Chisholm referred the Kellers to Alexander Graham Bell, who was working with deaf children at the time. Bell advised them to contact the Perkins Institute for the Blind, the school where Bridgman had been educated, which was then located in South Boston. Michael Anagnos, the school's director, asked a 20-year-old alumna of the school, Anne Sullivan, herself visually impaired, to become Keller's instructor. It was the beginning of a nearly 50-year-long relationship during which Sullivan evolved into Keller's governess and eventually her companion.
Sullivan arrived at Keller's house on March 5, 1887, a day Keller would forever remember as my soul's birthday. Sullivan immediately began to teach Helen to communicate by spelling words into her hand, beginning with 'd-o-l-l' for the doll that she had brought Keller as a present. Keller was frustrated, at first, because she did not understand that every object had a word uniquely identifying it. When Sullivan was trying to teach Keller the word for 'mug', Keller became so frustrated she broke the mug. But soon she began imitating Sullivan's hand gestures. 'I did not know that I was spelling a word or even that words existed,' Keller remembered. 'I was simply making my fingers go in monkey-like imitation.'
Keller's breakthrough in communication came the next month when she realized that the motions her teacher was making on the palm of her hand, while running cool water over her other hand, symbolized the idea of 'water'. Writing in her autobiography, The Story of My Life, Keller recalled the moment: 'I stood still, my whole attention fixed upon the motions of her fingers. Suddenly I felt a misty consciousness as of something forgotten — a thrill of returning thought; and somehow the mystery of language was revealed to me. I knew then that w-a-t-e-r meant the wonderful cool something that was flowing over my hand. The living word awakened my soul, gave it light, hope, set it free!' Keller then nearly exhausted Sullivan, demanding the names of all the other familiar objects in her world.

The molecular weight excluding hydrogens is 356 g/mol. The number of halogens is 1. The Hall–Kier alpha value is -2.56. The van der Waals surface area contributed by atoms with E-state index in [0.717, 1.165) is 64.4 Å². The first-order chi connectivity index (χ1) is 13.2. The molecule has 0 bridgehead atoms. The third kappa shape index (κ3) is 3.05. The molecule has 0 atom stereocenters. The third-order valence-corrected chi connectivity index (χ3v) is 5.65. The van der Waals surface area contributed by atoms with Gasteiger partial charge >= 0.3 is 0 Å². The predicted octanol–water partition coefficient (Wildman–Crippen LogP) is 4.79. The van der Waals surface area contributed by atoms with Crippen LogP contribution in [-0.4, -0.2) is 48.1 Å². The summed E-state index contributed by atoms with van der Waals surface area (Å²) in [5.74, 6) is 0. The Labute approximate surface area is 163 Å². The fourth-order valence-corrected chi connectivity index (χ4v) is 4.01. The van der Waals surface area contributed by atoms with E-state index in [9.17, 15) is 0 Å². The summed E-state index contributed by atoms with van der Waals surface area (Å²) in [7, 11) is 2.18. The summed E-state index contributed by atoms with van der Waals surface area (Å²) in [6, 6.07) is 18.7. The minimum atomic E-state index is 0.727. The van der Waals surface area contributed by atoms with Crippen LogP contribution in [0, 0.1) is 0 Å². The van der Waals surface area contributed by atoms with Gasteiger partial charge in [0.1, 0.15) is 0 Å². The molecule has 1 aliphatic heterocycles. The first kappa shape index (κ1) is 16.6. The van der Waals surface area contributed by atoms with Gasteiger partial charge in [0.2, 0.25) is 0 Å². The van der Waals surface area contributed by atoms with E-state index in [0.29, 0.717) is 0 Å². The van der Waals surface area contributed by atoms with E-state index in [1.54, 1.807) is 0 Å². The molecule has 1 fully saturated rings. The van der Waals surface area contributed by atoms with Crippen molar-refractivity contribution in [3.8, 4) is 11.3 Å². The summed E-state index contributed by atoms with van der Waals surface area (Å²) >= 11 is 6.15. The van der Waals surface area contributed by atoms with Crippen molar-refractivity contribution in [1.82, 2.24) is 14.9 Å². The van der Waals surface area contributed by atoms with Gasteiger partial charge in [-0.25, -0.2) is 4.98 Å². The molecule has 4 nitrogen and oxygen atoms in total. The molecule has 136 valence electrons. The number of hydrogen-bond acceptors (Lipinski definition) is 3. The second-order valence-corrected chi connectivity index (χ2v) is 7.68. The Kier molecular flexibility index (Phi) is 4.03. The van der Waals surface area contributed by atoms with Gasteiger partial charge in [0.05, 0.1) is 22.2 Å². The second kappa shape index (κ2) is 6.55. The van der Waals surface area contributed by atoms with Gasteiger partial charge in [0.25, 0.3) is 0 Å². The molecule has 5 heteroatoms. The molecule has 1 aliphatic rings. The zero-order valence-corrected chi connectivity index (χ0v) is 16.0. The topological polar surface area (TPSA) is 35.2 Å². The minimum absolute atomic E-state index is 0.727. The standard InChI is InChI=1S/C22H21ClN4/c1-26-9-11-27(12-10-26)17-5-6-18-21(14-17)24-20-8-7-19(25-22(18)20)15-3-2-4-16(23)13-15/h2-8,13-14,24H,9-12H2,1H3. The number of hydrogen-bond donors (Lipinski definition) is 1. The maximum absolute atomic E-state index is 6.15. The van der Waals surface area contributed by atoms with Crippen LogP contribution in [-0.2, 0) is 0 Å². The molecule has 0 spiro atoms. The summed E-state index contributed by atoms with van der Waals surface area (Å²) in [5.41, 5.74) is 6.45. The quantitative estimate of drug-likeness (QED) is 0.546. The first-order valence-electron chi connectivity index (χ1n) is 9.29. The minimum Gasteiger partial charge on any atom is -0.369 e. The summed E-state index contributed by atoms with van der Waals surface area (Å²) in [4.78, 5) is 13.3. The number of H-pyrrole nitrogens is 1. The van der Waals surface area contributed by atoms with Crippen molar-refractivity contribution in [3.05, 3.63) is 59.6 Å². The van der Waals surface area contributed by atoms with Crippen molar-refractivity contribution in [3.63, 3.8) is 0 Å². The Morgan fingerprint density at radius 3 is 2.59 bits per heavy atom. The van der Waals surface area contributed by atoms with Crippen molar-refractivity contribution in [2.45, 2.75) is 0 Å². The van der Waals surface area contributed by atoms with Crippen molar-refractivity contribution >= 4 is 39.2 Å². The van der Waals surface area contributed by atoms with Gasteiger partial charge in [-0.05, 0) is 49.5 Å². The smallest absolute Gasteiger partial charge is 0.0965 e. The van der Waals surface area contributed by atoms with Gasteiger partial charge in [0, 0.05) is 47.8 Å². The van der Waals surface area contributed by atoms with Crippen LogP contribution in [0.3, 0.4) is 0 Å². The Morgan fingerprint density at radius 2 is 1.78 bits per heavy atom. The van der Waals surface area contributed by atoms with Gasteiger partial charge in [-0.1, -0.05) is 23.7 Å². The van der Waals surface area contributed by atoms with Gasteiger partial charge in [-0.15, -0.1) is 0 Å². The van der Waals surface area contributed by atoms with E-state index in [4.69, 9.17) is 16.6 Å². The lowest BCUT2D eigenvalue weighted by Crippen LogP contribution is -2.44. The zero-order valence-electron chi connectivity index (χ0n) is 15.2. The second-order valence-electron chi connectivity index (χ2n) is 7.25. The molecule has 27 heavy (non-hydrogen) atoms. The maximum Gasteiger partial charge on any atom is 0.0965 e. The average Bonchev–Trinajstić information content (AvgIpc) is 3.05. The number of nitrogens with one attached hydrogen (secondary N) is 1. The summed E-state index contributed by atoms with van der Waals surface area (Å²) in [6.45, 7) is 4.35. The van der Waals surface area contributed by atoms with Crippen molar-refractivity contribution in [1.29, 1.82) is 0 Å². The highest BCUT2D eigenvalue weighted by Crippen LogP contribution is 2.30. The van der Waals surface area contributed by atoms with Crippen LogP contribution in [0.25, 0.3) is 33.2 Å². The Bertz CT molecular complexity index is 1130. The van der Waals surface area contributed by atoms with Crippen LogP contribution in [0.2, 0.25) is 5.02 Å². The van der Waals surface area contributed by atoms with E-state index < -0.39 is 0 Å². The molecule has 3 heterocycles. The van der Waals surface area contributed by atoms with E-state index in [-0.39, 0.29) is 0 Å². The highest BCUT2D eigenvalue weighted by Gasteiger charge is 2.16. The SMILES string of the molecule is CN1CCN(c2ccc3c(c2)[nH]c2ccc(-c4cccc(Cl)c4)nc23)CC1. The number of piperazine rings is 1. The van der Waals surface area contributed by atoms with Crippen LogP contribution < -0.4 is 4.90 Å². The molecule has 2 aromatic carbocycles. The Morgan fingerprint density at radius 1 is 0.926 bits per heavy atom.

Helen Keller was viewed as isolated but was very in touch with the outside world. She was able to enjoy music by feeling the beat and she was able to have a strong connection with animals through touch. She was delayed at picking up language, but that did not stop her from having a voice. the Alabama Women's Hall of Fame in 1971 and was one of twelve inaugural inductees to the Alabama Writers Hall of Fame on June 8, 2015.
In May 1888, Keller started attending the Perkins Institute for the Blind. In 1894, Keller and Sullivan moved to New York to attend the Wright-Humason School for the Deaf, and to learn from Sarah Fuller at the Horace Mann School for the Deaf. In 1896, they returned to Massachusetts, and Keller entered The Cambridge School for Young Ladies before gaining admittance, in 1900, to Radcliffe College of Harvard University, where she lived in Briggs Hall, South House. Her admirer, Mark Twain, had introduced her to Standard Oil magnate Henry Huttleston Rogers, who, with his wife Abbie, paid for her education. In 1904, at the age of 24, Keller graduated as a member of Phi Beta Kappa from Radcliffe, becoming the first deaf-blind person to earn a Bachelor of Arts degree. She maintained a correspondence with the Austrian philosopher and pedagogue Wilhelm Jerusalem, who was one of the first to discover her literary talent.
Determined to communicate with others as conventionally as possible, Keller learned to speak and spent much of her life giving speeches and lectures on aspects of her life. She learned to 'hear' people's speech using the Tadoma method, which means using her fingers to feel the lips and throat of the speaker. She became proficient at using braille and using fingerspelling to communicate. Shortly before World War I, with the assistance of the Zoellner Quartet, she determined that by placing her fingertips on a resonant tabletop she could experience music played close by.
Keller wrote a total of 12 published books and several articles. One of her earliest pieces of writing, at age 11, was The Frost King . There were allegations that this story had been plagiarized from The Frost Fairies by Margaret Canby. An investigation into the matter revealed that Keller may have experienced a case of cryptomnesia, which was that she had Canby's story read to her but forgot about it, while the memory remained in her subconscious.
At age 22, Keller published her autobiography, The Story of My Life, with help from Sullivan and Sullivan's husband, John Macy. It recounts the story of her life up to age 21 and was written during her time in college.
Keller wrote The World I Live In in 1908, giving readers an insight into how she felt about the world. Out of the Dark, a series of essays on socialism, was published in 1913.
When Keller was young, Anne Sullivan introduced her to Phillips Brooks, who introduced her to Christianity, Keller famously saying: 'I always knew He was there, but I didn't know His name!'